The best solution would be for them all to become Orthodox again...oh woops did I say that?  Shocked

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aww. But then we would have nothing to argue about. How boring.
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« Reply #41 on: March 13, 2007, 07:34:54 PM »

Well, its good to see that you have sense of humor about my papist heresies.  Wink

Sure.  It's good you believe in your church and don't just say things you think people might want to hear.
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« Reply #42 on: March 13, 2007, 08:14:16 PM »

Sure.  It's good you believe in your church and don't just say things you think people might want to hear.
Thank you very much.
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« Reply #43 on: March 14, 2007, 06:45:04 PM »

Well, regardless, the original post uses wikipedia sources. 
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« Reply #44 on: March 14, 2007, 11:41:01 PM »

If you have better sources maybe you could post them on Wiki? 

I think you could just change the links or just add on...I could be wrong about that though since i've never tried to add anything on ... Smiley
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« Reply #45 on: March 15, 2007, 11:04:48 AM »

ALL THE INFORMATION ON THE ORIGINAL POST CAN BE FOUND IN THE CATHOLIC ENCYCLOPEDIA. WIKIPEDIA JUST CONFIRMED IT.
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« Reply #46 on: March 15, 2007, 11:13:08 AM »

I think people are just saying that neither of those, even together, presents a full or accurate picture of what the Catholics currently think, act, teach, etc.

You also don't need to post in all caps, but you obviously feel STRONGLY about this.  Why I do not know.
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« Reply #47 on: March 15, 2007, 11:16:48 AM »

Because everybody likes to beat up on ECs...EO, OO, RC...even ECs themselves! Wink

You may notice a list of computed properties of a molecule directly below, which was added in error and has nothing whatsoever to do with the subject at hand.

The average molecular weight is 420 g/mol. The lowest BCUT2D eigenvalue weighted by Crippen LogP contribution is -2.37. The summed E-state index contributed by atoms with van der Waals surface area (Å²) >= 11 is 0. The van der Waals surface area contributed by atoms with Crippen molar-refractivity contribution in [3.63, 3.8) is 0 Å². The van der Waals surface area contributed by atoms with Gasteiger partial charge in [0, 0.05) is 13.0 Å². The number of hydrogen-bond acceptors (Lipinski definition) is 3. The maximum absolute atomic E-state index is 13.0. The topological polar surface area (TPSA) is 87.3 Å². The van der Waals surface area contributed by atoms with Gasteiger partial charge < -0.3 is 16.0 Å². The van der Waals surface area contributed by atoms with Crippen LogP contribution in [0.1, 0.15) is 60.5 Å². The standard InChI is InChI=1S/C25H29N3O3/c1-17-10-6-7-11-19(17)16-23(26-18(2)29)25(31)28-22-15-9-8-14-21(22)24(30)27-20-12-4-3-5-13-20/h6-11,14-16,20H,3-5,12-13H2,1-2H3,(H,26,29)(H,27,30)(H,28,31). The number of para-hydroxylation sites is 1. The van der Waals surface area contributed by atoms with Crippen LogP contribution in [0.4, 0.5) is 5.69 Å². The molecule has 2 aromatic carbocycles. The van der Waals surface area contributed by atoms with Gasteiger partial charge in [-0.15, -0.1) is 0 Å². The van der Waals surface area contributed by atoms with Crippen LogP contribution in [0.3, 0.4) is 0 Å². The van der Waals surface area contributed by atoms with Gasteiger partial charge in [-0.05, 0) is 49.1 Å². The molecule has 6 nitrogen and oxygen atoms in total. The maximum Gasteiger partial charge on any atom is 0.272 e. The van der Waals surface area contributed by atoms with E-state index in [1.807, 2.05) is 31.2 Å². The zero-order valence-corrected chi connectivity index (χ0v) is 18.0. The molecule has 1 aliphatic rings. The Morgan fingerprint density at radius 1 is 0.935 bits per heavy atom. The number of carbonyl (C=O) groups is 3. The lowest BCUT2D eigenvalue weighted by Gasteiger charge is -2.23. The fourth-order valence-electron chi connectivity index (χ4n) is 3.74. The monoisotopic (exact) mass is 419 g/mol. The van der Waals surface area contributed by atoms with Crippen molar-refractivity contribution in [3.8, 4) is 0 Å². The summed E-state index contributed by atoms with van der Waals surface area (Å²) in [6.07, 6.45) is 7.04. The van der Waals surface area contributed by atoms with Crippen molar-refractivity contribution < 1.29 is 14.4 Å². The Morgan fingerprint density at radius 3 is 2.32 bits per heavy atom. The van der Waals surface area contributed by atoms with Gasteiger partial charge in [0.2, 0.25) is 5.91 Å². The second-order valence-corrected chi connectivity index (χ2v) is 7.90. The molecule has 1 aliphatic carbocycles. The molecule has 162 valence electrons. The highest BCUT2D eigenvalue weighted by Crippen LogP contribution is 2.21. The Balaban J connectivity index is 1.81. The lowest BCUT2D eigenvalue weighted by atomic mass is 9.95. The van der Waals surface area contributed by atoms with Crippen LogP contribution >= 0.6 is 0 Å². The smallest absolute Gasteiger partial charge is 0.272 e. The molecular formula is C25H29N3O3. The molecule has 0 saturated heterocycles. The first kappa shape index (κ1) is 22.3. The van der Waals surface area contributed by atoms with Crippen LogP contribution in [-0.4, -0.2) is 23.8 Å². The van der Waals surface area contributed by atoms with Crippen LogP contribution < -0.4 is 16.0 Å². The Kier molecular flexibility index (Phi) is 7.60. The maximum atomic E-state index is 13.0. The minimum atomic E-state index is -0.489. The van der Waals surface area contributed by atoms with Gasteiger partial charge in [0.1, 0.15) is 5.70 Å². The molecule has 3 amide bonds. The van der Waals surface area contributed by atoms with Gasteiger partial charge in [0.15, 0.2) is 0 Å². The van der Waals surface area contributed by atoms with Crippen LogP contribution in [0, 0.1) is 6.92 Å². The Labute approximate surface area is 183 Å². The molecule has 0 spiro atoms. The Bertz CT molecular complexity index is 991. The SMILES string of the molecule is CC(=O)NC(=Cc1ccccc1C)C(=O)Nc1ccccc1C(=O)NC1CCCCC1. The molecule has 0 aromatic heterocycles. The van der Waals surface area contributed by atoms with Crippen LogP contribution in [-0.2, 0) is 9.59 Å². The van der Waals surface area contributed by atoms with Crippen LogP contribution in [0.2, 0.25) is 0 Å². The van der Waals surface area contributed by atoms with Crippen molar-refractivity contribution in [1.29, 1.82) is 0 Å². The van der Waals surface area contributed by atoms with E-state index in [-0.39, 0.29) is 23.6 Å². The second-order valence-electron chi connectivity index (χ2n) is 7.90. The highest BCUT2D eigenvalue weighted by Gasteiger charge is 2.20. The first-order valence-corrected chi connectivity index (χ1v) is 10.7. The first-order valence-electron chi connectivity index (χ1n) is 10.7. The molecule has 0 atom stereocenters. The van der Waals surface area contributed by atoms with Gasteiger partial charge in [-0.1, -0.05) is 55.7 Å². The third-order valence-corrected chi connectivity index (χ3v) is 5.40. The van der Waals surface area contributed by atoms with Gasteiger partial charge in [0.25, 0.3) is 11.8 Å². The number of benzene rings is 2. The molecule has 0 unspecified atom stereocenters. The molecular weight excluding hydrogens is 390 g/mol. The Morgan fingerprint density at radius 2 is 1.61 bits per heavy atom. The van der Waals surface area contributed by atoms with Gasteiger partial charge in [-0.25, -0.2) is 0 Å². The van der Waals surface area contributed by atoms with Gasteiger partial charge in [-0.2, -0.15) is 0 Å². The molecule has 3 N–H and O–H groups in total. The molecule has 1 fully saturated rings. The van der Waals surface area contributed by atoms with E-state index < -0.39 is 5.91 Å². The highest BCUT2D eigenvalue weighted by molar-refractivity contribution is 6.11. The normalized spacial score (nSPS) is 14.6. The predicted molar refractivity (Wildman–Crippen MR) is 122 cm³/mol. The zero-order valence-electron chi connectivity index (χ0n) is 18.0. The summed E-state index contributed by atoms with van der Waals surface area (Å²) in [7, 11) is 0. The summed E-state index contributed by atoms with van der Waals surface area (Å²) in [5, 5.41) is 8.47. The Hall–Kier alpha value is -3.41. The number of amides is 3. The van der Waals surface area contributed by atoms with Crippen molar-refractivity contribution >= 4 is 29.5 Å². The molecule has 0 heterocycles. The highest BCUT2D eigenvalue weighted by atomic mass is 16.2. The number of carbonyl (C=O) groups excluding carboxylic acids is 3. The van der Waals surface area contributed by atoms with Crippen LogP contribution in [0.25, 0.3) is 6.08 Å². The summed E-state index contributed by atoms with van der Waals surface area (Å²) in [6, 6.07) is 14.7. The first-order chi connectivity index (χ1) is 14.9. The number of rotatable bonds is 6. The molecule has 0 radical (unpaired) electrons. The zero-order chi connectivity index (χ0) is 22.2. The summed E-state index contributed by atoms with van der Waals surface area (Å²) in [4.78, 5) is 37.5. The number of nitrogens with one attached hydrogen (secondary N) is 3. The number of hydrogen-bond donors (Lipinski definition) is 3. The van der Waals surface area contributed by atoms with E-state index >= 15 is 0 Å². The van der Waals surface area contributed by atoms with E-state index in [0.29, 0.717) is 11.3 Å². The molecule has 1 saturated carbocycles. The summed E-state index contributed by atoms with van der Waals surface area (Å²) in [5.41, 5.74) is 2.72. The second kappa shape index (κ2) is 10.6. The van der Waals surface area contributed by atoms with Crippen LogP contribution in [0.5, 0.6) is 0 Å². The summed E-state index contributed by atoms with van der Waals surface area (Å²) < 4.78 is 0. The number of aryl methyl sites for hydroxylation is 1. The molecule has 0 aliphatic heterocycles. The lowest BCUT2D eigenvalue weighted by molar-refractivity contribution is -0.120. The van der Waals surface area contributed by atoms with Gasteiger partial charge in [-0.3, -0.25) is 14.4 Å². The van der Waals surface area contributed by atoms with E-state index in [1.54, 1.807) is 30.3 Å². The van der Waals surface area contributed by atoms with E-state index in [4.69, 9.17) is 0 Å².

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« Reply #48 on: March 15, 2007, 11:18:59 AM »

Thank you sir may I have another!  Wink
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« Reply #49 on: March 15, 2007, 08:45:21 PM »

My point is
A) online sources don't hold water, if a professor in a university doesn't permit them then that speaks volumes as to their validity.  While they may hold things one could prove true or false, it is better to make an academic study to come to your conclusion rather than the musings of an online article, hint, one man/woman's opinion.
B) I find your original thread very uncharitable, especially in the time of the fast.  I was Byzantine Catholic/Greek Catholic and I still have friends and family that are members of those churches.  While obviously we all don't see eye it that doesn't make one person better than the other.
C) just because I don't agree with your posting doesn't mean I am attacking you.  You can criticize a man's work without criticizing the man, a thing long forgotten. 
D) Leave the Byzcaths' alone. 
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« Reply #50 on: March 15, 2007, 11:42:42 PM »

I have to say that most of the Eastern Orthodox Christians on this forum are very fair minded and Charitable. They have expressed these virtues a great deal on this thread. Thank you all so much for not being "anti-latin" even though you disagree with us papists  Wink. You all ROCK!!!! Many blessings in Christ.
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« Reply #51 on: March 16, 2007, 12:10:56 AM »

As Christians we are to hold the notion that we are to love one another, be respectful, etc... So why should we be anything other than that?  There is a place and time for meaningful debate, but we still must be respectful towards one another. 
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« Reply #52 on: March 16, 2007, 11:17:50 PM »

When and where are the right time and place for meaningful debate?  Outside of Lent?  Isn't Lent just one period of the year, and isn't it also a call for us to act the way we do (during Lent) all the time? 

Just curious as to your opinion on this. 

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« Reply #53 on: March 17, 2007, 03:25:32 AM »

When and where are the right time and place for meaningful debate?  Outside of Lent?  Isn't Lent just one period of the year, and isn't it also a call for us to act the way we do (during Lent) all the time? 

Just curious as to your opinion on this.